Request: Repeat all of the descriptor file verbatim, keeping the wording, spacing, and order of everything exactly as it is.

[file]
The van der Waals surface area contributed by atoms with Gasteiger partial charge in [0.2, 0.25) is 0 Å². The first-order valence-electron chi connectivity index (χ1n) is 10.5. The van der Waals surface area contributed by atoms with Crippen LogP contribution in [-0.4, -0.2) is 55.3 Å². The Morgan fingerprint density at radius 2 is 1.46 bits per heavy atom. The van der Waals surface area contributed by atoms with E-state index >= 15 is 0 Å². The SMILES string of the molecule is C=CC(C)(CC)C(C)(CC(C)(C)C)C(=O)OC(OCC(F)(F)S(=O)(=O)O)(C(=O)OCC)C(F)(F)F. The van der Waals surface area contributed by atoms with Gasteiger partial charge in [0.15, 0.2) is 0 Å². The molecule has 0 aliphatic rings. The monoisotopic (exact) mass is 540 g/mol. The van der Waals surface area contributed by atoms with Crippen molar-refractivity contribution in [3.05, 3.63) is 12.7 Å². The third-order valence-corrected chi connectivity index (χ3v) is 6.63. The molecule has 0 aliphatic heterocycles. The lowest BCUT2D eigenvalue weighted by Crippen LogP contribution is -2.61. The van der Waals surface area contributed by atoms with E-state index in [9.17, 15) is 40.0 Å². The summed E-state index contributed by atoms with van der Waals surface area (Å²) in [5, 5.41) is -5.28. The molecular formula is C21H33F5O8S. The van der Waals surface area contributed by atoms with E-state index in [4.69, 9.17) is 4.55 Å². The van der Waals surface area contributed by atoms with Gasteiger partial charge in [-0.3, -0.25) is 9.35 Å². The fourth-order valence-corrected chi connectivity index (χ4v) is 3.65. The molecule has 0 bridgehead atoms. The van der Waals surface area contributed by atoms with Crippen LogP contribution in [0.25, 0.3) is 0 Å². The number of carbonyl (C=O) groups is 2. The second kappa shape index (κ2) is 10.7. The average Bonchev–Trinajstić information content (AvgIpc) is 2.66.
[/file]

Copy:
The van der Waals surface area contributed by atoms with Gasteiger partial charge in [0.2, 0.25) is 0 Å². The first-order valence-electron chi connectivity index (χ1n) is 10.5. The van der Waals surface area contributed by atoms with Crippen LogP contribution in [-0.4, -0.2) is 55.3 Å². The Morgan fingerprint density at radius 2 is 1.46 bits per heavy atom. The van der Waals surface area contributed by atoms with E-state index >= 15 is 0 Å². The SMILES string of the molecule is C=CC(C)(CC)C(C)(CC(C)(C)C)C(=O)OC(OCC(F)(F)S(=O)(=O)O)(C(=O)OCC)C(F)(F)F. The van der Waals surface area contributed by atoms with Gasteiger partial charge in [0.15, 0.2) is 0 Å². The molecule has 0 aliphatic rings. The monoisotopic (exact) mass is 540 g/mol. The van der Waals surface area contributed by atoms with Crippen molar-refractivity contribution in [3.05, 3.63) is 12.7 Å². The third-order valence-corrected chi connectivity index (χ3v) is 6.63. The molecule has 0 aliphatic heterocycles. The lowest BCUT2D eigenvalue weighted by Crippen LogP contribution is -2.61. The van der Waals surface area contributed by atoms with E-state index in [9.17, 15) is 40.0 Å². The summed E-state index contributed by atoms with van der Waals surface area (Å²) in [5, 5.41) is -5.28. The molecular formula is C21H33F5O8S. The van der Waals surface area contributed by atoms with E-state index in [4.69, 9.17) is 4.55 Å². The van der Waals surface area contributed by atoms with Gasteiger partial charge in [-0.3, -0.25) is 9.35 Å². The fourth-order valence-corrected chi connectivity index (χ4v) is 3.65. The molecule has 0 bridgehead atoms. The van der Waals surface area contributed by atoms with Crippen LogP contribution in [0.25, 0.3) is 0 Å². The number of carbonyl (C=O) groups is 2. The second kappa shape index (κ2) is 10.7. The average Bonchev–Trinajstić information content (AvgIpc) is 2.66.